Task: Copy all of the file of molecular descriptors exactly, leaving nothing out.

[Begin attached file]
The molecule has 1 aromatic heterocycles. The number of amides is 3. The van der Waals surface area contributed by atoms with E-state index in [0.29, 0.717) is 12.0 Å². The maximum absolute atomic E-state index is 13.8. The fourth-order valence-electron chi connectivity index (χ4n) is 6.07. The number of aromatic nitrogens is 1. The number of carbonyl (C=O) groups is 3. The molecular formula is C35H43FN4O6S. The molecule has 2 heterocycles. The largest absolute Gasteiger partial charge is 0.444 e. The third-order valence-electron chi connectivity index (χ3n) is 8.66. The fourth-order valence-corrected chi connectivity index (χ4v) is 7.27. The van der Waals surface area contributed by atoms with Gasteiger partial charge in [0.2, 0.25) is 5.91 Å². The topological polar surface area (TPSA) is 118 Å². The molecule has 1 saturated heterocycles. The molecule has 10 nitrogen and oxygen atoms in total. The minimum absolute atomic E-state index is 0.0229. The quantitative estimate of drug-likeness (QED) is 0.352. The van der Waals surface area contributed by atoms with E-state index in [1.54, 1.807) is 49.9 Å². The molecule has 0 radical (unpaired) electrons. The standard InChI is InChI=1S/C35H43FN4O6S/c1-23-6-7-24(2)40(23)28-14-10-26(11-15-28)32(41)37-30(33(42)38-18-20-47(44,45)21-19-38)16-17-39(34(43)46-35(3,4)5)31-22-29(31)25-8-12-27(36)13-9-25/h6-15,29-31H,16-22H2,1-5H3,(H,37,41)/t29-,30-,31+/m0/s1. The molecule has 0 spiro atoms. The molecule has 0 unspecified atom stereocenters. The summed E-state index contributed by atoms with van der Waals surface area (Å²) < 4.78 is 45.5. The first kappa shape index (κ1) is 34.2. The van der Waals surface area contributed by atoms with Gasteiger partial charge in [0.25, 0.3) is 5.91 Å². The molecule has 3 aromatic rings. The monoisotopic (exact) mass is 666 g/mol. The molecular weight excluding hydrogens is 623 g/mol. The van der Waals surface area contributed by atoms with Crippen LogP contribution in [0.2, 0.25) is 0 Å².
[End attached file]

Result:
The molecule has 1 aromatic heterocycles. The number of amides is 3. The van der Waals surface area contributed by atoms with E-state index in [0.29, 0.717) is 12.0 Å². The maximum absolute atomic E-state index is 13.8. The fourth-order valence-electron chi connectivity index (χ4n) is 6.07. The number of aromatic nitrogens is 1. The number of carbonyl (C=O) groups is 3. The molecular formula is C35H43FN4O6S. The molecule has 2 heterocycles. The largest absolute Gasteiger partial charge is 0.444 e. The third-order valence-electron chi connectivity index (χ3n) is 8.66. The fourth-order valence-corrected chi connectivity index (χ4v) is 7.27. The van der Waals surface area contributed by atoms with Gasteiger partial charge in [0.2, 0.25) is 5.91 Å². The topological polar surface area (TPSA) is 118 Å². The molecule has 1 saturated heterocycles. The molecule has 10 nitrogen and oxygen atoms in total. The minimum absolute atomic E-state index is 0.0229. The quantitative estimate of drug-likeness (QED) is 0.352. The van der Waals surface area contributed by atoms with E-state index in [1.54, 1.807) is 49.9 Å². The molecule has 0 radical (unpaired) electrons. The standard InChI is InChI=1S/C35H43FN4O6S/c1-23-6-7-24(2)40(23)28-14-10-26(11-15-28)32(41)37-30(33(42)38-18-20-47(44,45)21-19-38)16-17-39(34(43)46-35(3,4)5)31-22-29(31)25-8-12-27(36)13-9-25/h6-15,29-31H,16-22H2,1-5H3,(H,37,41)/t29-,30-,31+/m0/s1. The molecule has 0 spiro atoms. The molecule has 0 unspecified atom stereocenters. The summed E-state index contributed by atoms with van der Waals surface area (Å²) < 4.78 is 45.5. The first kappa shape index (κ1) is 34.2. The van der Waals surface area contributed by atoms with Gasteiger partial charge in [0.25, 0.3) is 5.91 Å². The molecule has 3 aromatic rings. The monoisotopic (exact) mass is 666 g/mol. The molecular weight excluding hydrogens is 623 g/mol. The van der Waals surface area contributed by atoms with Crippen LogP contribution in [0.2, 0.25) is 0 Å².